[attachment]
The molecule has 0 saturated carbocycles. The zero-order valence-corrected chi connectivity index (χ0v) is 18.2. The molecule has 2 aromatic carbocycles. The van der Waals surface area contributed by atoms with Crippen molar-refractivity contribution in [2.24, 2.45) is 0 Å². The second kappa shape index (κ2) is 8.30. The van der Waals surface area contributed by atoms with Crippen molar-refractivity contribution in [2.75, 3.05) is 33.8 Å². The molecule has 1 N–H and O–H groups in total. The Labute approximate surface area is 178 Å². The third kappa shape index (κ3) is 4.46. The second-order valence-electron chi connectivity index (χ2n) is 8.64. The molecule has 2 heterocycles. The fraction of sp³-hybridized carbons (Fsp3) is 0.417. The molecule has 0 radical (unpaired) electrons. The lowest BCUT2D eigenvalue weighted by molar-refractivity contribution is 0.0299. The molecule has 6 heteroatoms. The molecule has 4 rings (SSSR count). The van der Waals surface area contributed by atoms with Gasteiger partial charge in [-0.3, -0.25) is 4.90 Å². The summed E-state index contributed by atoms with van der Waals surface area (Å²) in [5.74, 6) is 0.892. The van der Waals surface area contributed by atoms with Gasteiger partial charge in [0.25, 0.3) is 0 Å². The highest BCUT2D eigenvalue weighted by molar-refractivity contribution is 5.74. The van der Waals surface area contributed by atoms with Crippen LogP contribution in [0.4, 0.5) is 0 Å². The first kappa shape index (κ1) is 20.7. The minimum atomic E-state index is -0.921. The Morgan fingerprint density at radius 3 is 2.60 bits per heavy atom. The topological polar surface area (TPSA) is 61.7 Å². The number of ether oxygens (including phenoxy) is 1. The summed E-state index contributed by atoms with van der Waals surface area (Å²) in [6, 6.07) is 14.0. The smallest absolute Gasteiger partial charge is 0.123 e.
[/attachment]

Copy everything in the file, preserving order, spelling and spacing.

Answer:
The molecule has 0 saturated carbocycles. The zero-order valence-corrected chi connectivity index (χ0v) is 18.2. The molecule has 2 aromatic carbocycles. The van der Waals surface area contributed by atoms with Crippen molar-refractivity contribution in [2.24, 2.45) is 0 Å². The second kappa shape index (κ2) is 8.30. The van der Waals surface area contributed by atoms with Crippen molar-refractivity contribution in [2.75, 3.05) is 33.8 Å². The molecule has 1 N–H and O–H groups in total. The Labute approximate surface area is 178 Å². The third kappa shape index (κ3) is 4.46. The second-order valence-electron chi connectivity index (χ2n) is 8.64. The molecule has 2 heterocycles. The fraction of sp³-hybridized carbons (Fsp3) is 0.417. The molecule has 0 radical (unpaired) electrons. The lowest BCUT2D eigenvalue weighted by molar-refractivity contribution is 0.0299. The molecule has 6 heteroatoms. The molecule has 4 rings (SSSR count). The van der Waals surface area contributed by atoms with Gasteiger partial charge in [-0.3, -0.25) is 4.90 Å². The summed E-state index contributed by atoms with van der Waals surface area (Å²) in [5.74, 6) is 0.892. The van der Waals surface area contributed by atoms with Gasteiger partial charge in [0.25, 0.3) is 0 Å². The highest BCUT2D eigenvalue weighted by molar-refractivity contribution is 5.74. The van der Waals surface area contributed by atoms with Crippen LogP contribution in [0.4, 0.5) is 0 Å². The first kappa shape index (κ1) is 20.7. The minimum atomic E-state index is -0.921. The Morgan fingerprint density at radius 3 is 2.60 bits per heavy atom. The topological polar surface area (TPSA) is 61.7 Å². The number of ether oxygens (including phenoxy) is 1. The summed E-state index contributed by atoms with van der Waals surface area (Å²) in [6, 6.07) is 14.0. The smallest absolute Gasteiger partial charge is 0.123 e.